Monday, November 19, 2007

Long Logs and Agate House Trail-Petrified Forest

At the south end of the Petrified Forest National Park in northeast Arizona is the Long Logs Trail with the Agate House spur trail. These trails are about two miles round trip.

The story is that 230 million years ago, in a lush tropical conifer forest, some of the trees fell into a river and sunk to the bottom where they were eventually covered with layers of silt and volcanic ash. Gradually, the silica in the covering layers replaced the wood.

The whole region drifted from the tropics to its present location and was uplifted, and erosion is exposing the logs. Now they are highly sought by collectors. The park estimates that they lose a ton per month, carried out in small fragments.

There are commercial places that sell petrified wood outside the park. The parking lots of these places are all nicely lined with stumps of the wood, in contrast to the chaos of nature.

Some of these logs are more than 200 feet long. None of them stand upright as in a forest. They all lay over as in a log jam.

The logs often seem to have been sawed into convenient sized pieces, as if you would want to turn them over and use them for seats. At the end of the side trail to Agate House, there is a ruins site built out of petrified wood more than 700 years ago. Petrified Forest is rich in archaeology. There is also the Puerco Ruins Trail and the Newspaper Rock petroglyph site.

Tawa Point Trail in the Painted Desert-Petrified Forest National Park

The Tawa Point and Rim Trail is at the north end of the Petrified Forest National Park. It is a 1.2 mile round trip along the rim and is also a botany trail, the local plants identified with signs.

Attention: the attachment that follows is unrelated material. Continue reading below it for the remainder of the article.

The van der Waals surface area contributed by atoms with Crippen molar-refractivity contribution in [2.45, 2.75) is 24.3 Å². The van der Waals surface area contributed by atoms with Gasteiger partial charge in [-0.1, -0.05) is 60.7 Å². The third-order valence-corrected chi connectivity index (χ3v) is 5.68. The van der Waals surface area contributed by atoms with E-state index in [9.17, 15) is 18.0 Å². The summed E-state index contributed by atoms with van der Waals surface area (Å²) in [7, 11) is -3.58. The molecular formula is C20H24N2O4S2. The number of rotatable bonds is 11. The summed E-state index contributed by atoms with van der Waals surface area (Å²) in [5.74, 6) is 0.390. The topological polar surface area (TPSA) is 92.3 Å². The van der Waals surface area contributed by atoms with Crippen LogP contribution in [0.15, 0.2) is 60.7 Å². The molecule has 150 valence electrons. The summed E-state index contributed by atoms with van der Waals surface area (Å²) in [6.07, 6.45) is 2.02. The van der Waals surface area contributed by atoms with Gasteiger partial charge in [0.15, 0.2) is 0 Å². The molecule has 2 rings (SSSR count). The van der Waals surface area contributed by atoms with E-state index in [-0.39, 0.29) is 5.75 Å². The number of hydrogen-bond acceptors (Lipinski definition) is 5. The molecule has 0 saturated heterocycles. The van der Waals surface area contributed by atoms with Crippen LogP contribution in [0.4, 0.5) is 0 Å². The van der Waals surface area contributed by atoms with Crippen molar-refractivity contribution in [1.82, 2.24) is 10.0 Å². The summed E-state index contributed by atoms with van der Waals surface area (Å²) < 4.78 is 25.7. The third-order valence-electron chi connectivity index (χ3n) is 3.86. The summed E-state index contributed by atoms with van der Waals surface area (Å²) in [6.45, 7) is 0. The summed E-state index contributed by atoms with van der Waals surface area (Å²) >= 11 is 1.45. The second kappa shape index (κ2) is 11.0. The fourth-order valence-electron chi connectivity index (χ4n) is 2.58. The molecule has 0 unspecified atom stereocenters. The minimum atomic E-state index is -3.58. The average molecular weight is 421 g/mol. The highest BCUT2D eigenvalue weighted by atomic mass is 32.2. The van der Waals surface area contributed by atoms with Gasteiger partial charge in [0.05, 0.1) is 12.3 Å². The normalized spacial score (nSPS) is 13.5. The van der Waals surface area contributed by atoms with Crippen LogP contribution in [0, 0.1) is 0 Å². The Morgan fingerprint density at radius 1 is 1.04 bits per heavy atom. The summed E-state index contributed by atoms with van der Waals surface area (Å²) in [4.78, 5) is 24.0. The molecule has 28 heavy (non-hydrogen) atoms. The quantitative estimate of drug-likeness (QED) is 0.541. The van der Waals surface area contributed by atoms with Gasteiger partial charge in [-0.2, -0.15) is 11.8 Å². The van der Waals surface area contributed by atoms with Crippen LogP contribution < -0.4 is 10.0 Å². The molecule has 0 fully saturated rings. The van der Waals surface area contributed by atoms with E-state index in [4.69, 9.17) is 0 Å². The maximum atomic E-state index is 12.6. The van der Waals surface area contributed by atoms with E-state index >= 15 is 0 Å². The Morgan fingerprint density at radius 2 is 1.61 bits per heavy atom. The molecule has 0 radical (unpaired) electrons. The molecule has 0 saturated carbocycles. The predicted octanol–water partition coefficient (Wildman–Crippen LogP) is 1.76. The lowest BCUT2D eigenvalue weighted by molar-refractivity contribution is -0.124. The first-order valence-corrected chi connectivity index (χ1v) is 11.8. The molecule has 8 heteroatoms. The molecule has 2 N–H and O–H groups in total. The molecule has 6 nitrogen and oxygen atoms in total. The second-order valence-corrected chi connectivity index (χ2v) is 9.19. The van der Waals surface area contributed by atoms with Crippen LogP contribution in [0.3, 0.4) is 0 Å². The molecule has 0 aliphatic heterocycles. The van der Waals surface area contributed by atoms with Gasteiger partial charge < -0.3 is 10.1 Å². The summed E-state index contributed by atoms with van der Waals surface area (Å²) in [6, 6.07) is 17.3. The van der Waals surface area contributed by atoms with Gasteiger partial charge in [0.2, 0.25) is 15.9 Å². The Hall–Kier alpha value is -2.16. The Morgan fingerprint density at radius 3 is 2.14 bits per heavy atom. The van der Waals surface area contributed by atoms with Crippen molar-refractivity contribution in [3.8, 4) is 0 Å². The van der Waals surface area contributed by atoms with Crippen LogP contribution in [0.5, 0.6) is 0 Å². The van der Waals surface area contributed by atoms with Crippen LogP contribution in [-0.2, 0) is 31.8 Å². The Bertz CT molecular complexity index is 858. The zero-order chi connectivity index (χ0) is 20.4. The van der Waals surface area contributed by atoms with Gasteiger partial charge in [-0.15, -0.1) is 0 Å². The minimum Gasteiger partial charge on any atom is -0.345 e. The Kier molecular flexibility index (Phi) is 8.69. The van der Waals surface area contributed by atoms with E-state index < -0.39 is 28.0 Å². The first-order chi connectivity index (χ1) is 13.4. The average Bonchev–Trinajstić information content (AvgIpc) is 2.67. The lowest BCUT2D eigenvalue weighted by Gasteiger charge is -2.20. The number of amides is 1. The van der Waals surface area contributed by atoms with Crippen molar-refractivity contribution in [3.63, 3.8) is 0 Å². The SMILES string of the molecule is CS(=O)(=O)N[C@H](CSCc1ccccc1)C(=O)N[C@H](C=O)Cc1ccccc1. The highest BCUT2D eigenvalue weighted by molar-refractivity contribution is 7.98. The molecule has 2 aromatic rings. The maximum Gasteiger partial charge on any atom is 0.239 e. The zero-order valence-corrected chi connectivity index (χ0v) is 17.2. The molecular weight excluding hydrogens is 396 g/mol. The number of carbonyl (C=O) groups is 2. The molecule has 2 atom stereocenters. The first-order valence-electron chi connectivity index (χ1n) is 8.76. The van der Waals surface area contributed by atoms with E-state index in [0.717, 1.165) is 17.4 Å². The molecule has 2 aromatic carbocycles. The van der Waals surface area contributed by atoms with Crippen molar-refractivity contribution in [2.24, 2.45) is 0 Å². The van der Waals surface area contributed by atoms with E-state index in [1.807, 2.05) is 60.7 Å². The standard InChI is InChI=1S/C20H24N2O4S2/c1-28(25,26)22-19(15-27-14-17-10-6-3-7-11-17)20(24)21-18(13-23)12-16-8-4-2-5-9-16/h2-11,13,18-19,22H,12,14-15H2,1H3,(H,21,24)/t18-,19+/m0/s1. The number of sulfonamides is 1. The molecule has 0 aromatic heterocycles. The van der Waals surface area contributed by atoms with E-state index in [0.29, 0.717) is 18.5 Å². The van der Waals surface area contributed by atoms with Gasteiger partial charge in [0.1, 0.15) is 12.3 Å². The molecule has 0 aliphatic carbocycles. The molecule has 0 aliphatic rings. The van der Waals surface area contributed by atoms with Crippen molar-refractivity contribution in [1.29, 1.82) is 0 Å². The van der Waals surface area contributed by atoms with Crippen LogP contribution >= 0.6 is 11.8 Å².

Widespread through north Arizona is the Painted Desert, the colorful eroded clays and shales of the Chinle layer. Besides the color and the lack of anything growing on it, the Chinle layer gives up some dinosaur fossils and petrified wood.

There are some whitish layers visible that are volcanic ash and silt. Steps are visible along some of the clay slopes. These are caused when the surface gets wet enough for the material to slump down the slope. Along the surface of the trail there is a stable layer of volcanic agglomerate that provides a richer surface for growing plants.

At the west end of the trail is the historic Painted Desert Inn, built in the 1930s and now a visitor center.

One of the highlights inside the Inn is the large mountain lion petroglyph that is something of a mascot for the park. On the west side of the Painted Desert Inn there is a trail head for visiting the Painted Desert Wilderness area.

Betatakin Ruin Overlook Trail-Navajo National Monument

Deep in the vast Navajo Reservation in northeast Arizona, a little west of Kayenta is Tsegi Canyon, a deep slash in red sandstone that is the site of one of the best preserved ruins in the southwest. 

Betatakin Ruin is thought to be the ancestral home of one of the clans of Hopi Indians, who abandoned the site 700 years ago and walked 50 miles to the Hopi Mesas where they live today.

From the visitor center, there is a one mile round trip along the Sandal Trail to an overlook, the ruin tucked back into a large alcove. The hike down to the ruin is only available as a 4-6 hour ranger led outing.

From the overlook point, hikers start in the mesa top area above the large alcove and hike to the right to along a rough road to a switchback trail. After descending, they approach the alcove along the canyon bottom from the right.

Navajos arrived in the area about 500 years ago, migrating from Alaska, and found these ruins, and eventually extended their territory to surround the Hopis, so that today the Hopi Reservation is an island inside the Navajo Reservation. Many of the names of places of the ruins builders are Navajo words. Betatakin means "ledge house." The Sandal Trail is also a botany trail with the typical plants of the area pointed out with small interpretive signs.

An 0.8 mile side trail off the Sandal trail goes to an overlook at the upper end of the same canyon where a remnant aspen and Douglas fir forest grows. Aspen and Douglas fir are normally found near the tops of mountains, but the cool and shady canyon bottom have allowed them to live in an area where dry country Pinon Pine and Cedar grow.

Near the visitor center at the beginning of the Sandal Trail there is a display of a Navajo Hogan and a sweat lodge. This appears to be the older style not seen much anymore. Many of the Navajo residence areas will have a multi sided log style. There are also some dinosaur tracks on display near the Hogan display.

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